Photo: The Company Burger

The Company Burger: This burger joint is a boon to locals in that it serves up the kind of low maintenance burger popularized by chains like In ‘n’ Out Burger and more recently Shake Shack and will have your mouth watering just looking at it (we love the turkey option and there is even grilled cheese for vegetarians). The reward for tourists, however, is that it forces them to trek out to Freret Street and spend a few hours hanging out in a legit cool part of town stocked with funky shops and cafes and rarely seen by visitors. Having said, that if you’re nursing a Hurricane-induced hangover and in need of a juicy burger fast, there is a new downtown location at Girod and Rampart streets.

Dick and Jenny's

Dick and Jenny’s

Dick & Jenny’s: This 120-year-old Creole cottage house by the river is way off the beaten path and also an absolute charmer. We dig the convivial atmosphere, Southern hospitality, decorative plates lining the dining roomwalls and, importantly, the food including corn-fried oysters served in a house remoulade and braised lamb shoulder over housemade pappardelle or the heaping bowl of bouillabaisse. If you don’t make a reservation you may have to wait—a long time in fact—but trust us, it’s worth it.

Related: These are the French Quarter’s best music venues

Elizabeth’s: Two words: praline bacon. More on that in a minute. Another Bywater entry on this list, Elizabeth’s is where you go to temper your hangover after an all night Bourbon Street bender. Brunch in this two-story, crusty building means serious eats and long waits so arrive early and hungry and prepare to hunker down at the upstairs bar with a signature cocktail like a Sazerac or a pineapple jalepeno margarita andadmire the local art adorning the walls for awhile. The duck waffles are an Elizabeth favorite (sweet potato and duck hash layered over corn bread waffle with pepper jelly) but we beg you not to pass up that praline bacon—it’s that good.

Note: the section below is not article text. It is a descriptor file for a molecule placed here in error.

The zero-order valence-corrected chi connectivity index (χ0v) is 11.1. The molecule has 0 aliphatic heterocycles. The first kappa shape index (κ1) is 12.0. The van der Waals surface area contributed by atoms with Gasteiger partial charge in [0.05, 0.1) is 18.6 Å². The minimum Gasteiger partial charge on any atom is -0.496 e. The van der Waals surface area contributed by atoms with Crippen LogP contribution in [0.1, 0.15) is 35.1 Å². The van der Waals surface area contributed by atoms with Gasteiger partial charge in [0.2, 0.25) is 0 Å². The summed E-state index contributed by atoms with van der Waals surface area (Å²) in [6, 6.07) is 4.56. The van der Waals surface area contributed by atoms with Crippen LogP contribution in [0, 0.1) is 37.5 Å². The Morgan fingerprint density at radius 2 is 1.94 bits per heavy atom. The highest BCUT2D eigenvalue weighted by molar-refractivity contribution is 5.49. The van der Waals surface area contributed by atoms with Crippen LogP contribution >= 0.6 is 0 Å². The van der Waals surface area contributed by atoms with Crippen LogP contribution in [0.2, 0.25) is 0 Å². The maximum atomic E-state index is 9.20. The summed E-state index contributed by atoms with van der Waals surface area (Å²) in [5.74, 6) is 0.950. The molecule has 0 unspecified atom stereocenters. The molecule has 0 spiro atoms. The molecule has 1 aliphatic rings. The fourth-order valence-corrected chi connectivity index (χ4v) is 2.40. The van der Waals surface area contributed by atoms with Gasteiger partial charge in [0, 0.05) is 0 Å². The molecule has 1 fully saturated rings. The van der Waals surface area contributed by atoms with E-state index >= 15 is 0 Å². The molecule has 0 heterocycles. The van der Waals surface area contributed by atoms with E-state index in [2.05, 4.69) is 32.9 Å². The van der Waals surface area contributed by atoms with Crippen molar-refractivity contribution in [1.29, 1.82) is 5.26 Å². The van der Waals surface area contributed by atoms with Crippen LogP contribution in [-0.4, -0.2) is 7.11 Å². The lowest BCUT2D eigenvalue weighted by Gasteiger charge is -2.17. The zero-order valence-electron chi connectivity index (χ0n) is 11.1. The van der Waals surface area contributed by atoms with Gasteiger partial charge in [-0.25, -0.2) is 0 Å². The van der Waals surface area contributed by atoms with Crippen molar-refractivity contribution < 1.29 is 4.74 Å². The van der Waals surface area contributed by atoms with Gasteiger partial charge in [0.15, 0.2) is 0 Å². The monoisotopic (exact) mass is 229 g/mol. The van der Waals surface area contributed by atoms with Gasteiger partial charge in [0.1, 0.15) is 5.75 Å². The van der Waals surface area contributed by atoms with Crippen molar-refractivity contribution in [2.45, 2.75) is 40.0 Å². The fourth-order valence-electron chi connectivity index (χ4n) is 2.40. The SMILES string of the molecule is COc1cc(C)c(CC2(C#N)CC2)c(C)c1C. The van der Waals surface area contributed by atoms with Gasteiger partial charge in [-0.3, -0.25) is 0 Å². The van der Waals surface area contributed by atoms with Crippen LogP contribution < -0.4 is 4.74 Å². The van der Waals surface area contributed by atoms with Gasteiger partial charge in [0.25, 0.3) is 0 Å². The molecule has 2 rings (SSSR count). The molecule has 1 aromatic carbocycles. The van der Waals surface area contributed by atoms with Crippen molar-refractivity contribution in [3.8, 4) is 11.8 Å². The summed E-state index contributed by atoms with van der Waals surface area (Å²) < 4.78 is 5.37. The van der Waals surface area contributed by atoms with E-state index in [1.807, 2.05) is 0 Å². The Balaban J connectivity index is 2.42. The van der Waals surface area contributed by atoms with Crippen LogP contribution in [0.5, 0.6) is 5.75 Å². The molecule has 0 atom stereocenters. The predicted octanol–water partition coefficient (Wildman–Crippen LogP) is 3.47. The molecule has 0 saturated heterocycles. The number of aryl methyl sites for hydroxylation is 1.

Feelings Cafe: This isn’t actually our favorite food in NOLA—although the Creole fare is quite good—but what we love about Feelings is that its housed in a building from the 18th century which is also part of the first plantation land granted for private ownership from the original New Orleans settlers. The joint is unabashedly romantic including a piano bar and an intimate courtyard whose brick tiles have been recycled from the building’s original fireplace. This is a great, unpretentious place for a romantic meal and located in the Faubourg Marigny, one of the best neighborhoods in the city.